With this in mind, the ‘feminine’ creativity on display in King George Square stands in contrast to the city’s infrastructure, which surrounded marchers as they made their way from the Square to West End.
Those big buildings and endless shops could be argued to represent the ‘masculine’ world of repressing the imagination in favour of a weekly wage and consumerism.
An element of goddess worship was injected with the presence of a multi-coloured papier-mâché woman, who was held aloft by a small group and seemed to inspire a kind of reverential awe, not the least for the time it would have taken to make her.
June, who has never been to RTN, was not far off the mark when she, “…imagined that there would be candles and singing…sandals, noisy anklets and lots of the colour purple”.
Although RTN is not without its political and promotional problems, it remains an important way for women to make a statement against the violence that limits and harms their lives.
Darlene can be contacted at darlene@onlineopinion.com.au or go to http://darlenetaylor.blogspot.com

Posted by Unknown at 12:26 pm | Comments (7) |
Filed under: Uncategorized


  1. I’ve always considered those marches extremely sexist and offensive. They seek to portray women as victims of male violence, which is a way of whipping up hatred of men.
    Men are also victims of violence — more often than women, if statistics are to be believed. Yet, to these marchers, only women are important.
    “Reclaim the Night” marches are simply the feminist equivalent of KKK rallies.

    Comment by Evil Pundit — October 30, 2004 @ 11:43 pm

  2. I apologise if the comments above are a bit too rough. But I’ve always been deeply offended by those rallies.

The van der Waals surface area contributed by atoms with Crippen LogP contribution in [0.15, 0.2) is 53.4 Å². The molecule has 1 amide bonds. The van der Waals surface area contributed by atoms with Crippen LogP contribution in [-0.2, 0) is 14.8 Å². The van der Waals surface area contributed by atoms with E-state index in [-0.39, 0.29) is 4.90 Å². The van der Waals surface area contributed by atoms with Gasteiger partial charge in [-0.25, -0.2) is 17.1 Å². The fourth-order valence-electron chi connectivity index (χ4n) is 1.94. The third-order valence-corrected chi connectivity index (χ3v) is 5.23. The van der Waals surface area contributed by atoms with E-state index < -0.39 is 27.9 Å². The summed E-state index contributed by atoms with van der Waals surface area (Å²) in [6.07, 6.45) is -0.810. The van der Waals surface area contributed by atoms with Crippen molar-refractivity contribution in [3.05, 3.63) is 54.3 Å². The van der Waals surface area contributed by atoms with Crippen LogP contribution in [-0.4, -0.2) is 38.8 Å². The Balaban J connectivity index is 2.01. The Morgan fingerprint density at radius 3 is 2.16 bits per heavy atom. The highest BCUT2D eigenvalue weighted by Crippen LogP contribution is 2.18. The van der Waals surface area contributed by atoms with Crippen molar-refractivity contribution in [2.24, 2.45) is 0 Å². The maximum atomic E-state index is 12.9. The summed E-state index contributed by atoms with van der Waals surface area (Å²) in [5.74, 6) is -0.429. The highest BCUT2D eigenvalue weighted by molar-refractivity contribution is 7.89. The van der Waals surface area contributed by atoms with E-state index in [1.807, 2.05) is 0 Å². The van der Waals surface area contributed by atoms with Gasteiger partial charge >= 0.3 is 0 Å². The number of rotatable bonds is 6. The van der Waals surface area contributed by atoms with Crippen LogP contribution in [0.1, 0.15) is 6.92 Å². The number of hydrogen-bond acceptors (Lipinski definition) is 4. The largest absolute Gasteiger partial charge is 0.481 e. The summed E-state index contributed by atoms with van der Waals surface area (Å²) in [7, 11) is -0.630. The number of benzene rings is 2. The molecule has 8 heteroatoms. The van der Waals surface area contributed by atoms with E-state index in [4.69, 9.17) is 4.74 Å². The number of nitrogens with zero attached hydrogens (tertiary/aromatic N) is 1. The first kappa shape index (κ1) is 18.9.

Comment by Evil Pundit — October 31, 2004 @ 1:28 am

  3. No offence taken. Well, that KKK reference was a tad strong.
    Well, Evil, women are sometimes the victims of male violence.
    Yes, men are victims of violence too; would you agree that the majority of that violence they inflict on each other (for example, drunken brawls in pubs, which, partially at least, is caused by men trying to live up to some awful Australian idea of what it is to be a man)?
    Men should talk about being the victims of violence, but they don’t need to minimise their role in violence against women, or the level of violence inflicted on women in the process.
    Anyway, I don’t know what I am doing up at this time in the morning.

    Comment by Darlene — October 31, 2004 @ 5:14 am

  4. The only men who consider themselves victims of violence in our community are those too naive or stupid to get out of the way. Yes, homosexual men are subjected to the discrimination and violence borne of discrimination, but in the huge majority, it’s women who are subjected to male violence which is generally downplayed or simply ignored by the community at large. The attitude seems to be “it happens, it’s always happened and probably always will”. It’s an unacceptable attitude in my estimation.